Lynch Syndrome (LS)
Lynch syndrome (LS) is an inherited condition that is associated with an increased risk of the following cancers:
- Small bowel
- A number of other cancers may have an increased risk in Lynch syndrome: Hepatobiliary tract, urinary tract, brain, sebaceous neoplasms, prostate, pancreas, and breast
Lynch syndrome was previously known as hereditary nonpolyposis colorectal cancer (HNPCC). Lynch syndrome affects both men AND women. It is caused by mutations or changes in one of five different genes. People with a first degree relative (mother, father, sibling, child) with a mutation in one of these genes has a 50% chance of also having the mutation. One of the objectives of Healthy People 2020 is to increase the proportion of newly-diagnosed colorectal cancer patients who receive genetic testing to identify LS. The objective is based on national evidence-based recommendations that LS screening be considered for these individuals. Early identification of LS may help reduce the impact of cancer and save the lives of at-risk family members.
Should I be tested for Lynch Syndrome?
People with a significant personal or family history of the above cancers should be referred for genetic counseling to discuss their risk. But what is a significant personal or family history? This includes people who:
1. Have a family member with a known gene change (mutation) in a LS gene
2. Have a personal history of cancer:
- Have a personal history of colorectal or endometrial cancer before the age of 50
- Have a personal history of colorectal or endometrial cancer and a personal history of another LS-related cancer
- Have a personal history of colorectal or endometrial cancer and one relative (mother, father, aunt, uncle, child, sibling) with a LS-related cancer
- Have a personal history of colorectal or endometrial cancer that have abnormal tumor testing (See tumor testing below)
3. Has not had cancer, but has a family member (mother, father, sibling, child) who:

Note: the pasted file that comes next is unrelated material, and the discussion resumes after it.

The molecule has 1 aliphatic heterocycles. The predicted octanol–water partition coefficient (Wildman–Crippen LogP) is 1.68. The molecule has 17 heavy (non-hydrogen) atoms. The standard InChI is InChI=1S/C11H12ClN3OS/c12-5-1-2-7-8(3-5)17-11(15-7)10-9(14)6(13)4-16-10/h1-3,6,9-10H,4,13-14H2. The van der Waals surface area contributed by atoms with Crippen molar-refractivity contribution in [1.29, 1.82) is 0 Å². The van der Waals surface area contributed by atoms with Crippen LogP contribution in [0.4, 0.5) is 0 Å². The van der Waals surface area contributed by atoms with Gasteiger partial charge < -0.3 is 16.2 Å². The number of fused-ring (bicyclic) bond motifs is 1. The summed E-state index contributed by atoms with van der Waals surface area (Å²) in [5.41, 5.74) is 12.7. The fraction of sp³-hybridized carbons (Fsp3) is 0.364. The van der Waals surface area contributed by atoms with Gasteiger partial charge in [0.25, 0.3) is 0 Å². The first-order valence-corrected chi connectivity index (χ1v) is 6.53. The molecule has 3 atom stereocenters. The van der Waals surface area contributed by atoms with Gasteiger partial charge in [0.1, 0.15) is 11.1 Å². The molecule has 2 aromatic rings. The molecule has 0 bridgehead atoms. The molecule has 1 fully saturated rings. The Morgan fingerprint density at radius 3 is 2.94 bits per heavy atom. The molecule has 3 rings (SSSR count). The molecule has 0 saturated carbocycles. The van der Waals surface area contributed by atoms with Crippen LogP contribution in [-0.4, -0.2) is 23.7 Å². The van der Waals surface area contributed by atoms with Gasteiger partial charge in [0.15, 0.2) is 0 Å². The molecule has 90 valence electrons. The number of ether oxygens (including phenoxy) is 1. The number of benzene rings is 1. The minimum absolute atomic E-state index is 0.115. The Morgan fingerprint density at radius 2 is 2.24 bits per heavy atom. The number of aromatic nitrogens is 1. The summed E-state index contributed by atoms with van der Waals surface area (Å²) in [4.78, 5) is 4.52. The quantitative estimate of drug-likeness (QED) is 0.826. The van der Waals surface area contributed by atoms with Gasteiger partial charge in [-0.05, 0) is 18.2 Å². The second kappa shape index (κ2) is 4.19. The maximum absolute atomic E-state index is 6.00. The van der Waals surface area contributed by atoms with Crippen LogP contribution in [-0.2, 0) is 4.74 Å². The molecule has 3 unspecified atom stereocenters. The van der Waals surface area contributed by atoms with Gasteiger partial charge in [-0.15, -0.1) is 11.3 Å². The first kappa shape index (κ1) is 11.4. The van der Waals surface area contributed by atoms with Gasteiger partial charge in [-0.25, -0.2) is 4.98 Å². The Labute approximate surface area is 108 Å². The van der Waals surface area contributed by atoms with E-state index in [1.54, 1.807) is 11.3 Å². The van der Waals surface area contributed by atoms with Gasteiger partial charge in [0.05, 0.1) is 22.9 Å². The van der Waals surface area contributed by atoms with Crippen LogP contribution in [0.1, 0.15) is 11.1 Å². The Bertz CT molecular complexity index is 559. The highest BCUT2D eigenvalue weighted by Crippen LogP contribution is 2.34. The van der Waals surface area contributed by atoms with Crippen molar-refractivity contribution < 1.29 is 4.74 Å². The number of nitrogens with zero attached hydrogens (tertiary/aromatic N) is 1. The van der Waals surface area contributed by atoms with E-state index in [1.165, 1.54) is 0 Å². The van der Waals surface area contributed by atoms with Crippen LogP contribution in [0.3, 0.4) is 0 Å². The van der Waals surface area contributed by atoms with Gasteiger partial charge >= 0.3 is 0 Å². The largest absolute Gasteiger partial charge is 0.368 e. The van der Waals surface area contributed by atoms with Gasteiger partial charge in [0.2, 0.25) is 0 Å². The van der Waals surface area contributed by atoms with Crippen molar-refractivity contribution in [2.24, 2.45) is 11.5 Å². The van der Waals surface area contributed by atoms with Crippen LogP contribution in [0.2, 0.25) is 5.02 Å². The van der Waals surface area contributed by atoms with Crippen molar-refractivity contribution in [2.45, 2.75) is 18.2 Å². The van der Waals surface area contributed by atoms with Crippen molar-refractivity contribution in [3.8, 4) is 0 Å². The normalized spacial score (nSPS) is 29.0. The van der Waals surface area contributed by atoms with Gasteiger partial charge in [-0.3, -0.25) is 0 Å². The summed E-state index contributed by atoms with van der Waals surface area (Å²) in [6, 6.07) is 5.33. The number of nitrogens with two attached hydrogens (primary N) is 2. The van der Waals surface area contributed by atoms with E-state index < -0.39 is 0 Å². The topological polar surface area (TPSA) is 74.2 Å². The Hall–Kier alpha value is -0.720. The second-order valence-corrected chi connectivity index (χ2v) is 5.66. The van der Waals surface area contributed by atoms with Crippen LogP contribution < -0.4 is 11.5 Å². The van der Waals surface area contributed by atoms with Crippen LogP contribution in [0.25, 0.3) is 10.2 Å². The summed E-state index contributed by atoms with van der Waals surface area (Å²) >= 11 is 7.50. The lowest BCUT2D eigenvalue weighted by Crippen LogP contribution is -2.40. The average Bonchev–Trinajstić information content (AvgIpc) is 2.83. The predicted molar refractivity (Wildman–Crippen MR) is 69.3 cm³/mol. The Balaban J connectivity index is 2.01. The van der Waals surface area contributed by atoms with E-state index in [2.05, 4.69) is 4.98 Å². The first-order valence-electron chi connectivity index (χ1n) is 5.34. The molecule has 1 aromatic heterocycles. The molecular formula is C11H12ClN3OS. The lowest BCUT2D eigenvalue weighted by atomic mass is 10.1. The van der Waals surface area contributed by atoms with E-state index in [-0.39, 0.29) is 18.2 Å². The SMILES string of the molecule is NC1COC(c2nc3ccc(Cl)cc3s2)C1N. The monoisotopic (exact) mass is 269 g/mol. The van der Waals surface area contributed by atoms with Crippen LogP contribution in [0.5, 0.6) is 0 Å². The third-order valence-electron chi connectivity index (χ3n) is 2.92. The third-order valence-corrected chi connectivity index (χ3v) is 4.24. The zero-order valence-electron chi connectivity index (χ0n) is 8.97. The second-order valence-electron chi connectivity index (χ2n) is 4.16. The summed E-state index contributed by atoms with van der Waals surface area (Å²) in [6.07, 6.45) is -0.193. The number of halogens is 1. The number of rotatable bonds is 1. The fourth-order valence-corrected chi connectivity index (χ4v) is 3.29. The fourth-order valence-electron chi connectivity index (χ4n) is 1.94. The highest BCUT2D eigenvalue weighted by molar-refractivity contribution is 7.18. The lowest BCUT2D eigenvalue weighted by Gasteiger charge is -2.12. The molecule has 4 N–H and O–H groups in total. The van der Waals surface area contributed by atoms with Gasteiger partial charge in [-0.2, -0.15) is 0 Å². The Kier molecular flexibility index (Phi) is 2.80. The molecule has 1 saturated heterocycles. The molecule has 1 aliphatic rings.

- Has been diagnosed with colorectal or endometrial cancer before the age of 50
- Has been diagnosed with colorectal or endometrial cancer at any age AND another LS-related cancer
4. Has not had cancer, but has two or more family members (mother, father, sibling, aunt, uncle, child) who have been diagnosed with a LS-related cancer
Family History and Lynch Syndrome
Family history plays a key role in finding people at risk for Lynch syndrome. Your doctor or genetic counselor can use family history to help decide if you should have genetic testing for LS. There are many resources that have been made to assess your risk and help you take action based on your family health history. If LS is suspected based on personal and family history, the next step is to talk to your health care provider and look for genetic counseling from a qualified professional. More information:
- Lynch Syndrome: Cancer Prevention Recommendations, by the Moncrief Cancer Institute (YouTube: English; Spanish)
- Talking to Family About Lynch Syndrome (pdf)
Cancer Genetic Counseling and Testing for Lynch Syndrome
Cancer genetic counselors are professionals who have specialized education in genetics and counseling to provide information on your risk of developing cancer. Genetic counselors can work with you and your doctor to understand complex genetic information and help you make informed decisions. They can also provide emotional support as you make these decisions.
Genetic counseling is a process that helps identify a person’s risk of LS. Genetic counseling does not always lead to genetic testing and a patient can always choose not to undergo genetic testing. A genetic counseling session can include:
- Gathering of individual and family health history
- Assessment of cancer risk
- Genetic counseling before and after any recommended tests
- Informed consent for all recommended procedures
- Guidance on cancer prevention measures, in case of positive test results
- Possible screening of family members who may carry the same mutation
Genetic counseling and genetic testing can help determine if a person’s cancer is inherited and whether family members have a higher chance of developing the same cancer. Having this knowledge is the first step in cancer prevention and intervention. It can protect the health and save the lives or relatives who are at-risk.
For more information about cancer genetic counseling please see the MCGA and MCC Joint Position Paper: Genetic Counseling and Testing for Hereditary Cancer Predisposition Syndromes (pdf). To find a genetic counselor near you, please see: Genetic Counselors in Michigan
If you have questions, call the MDHHS Genetic Information Line at 1-866-852-1247 or email firstname.lastname@example.org.
Funding for this program was made possible (in part) by the Centers for Disease Control and Prevention. The views expressed in written materials, publications, or webpages do not necessarily reflect the official policies of the U.S. Department of Health and Human Services, nor does the mention of trade names, commercial practices, or organizations imply endorsement by the U.S. Government.
Last updated: 5/14/2019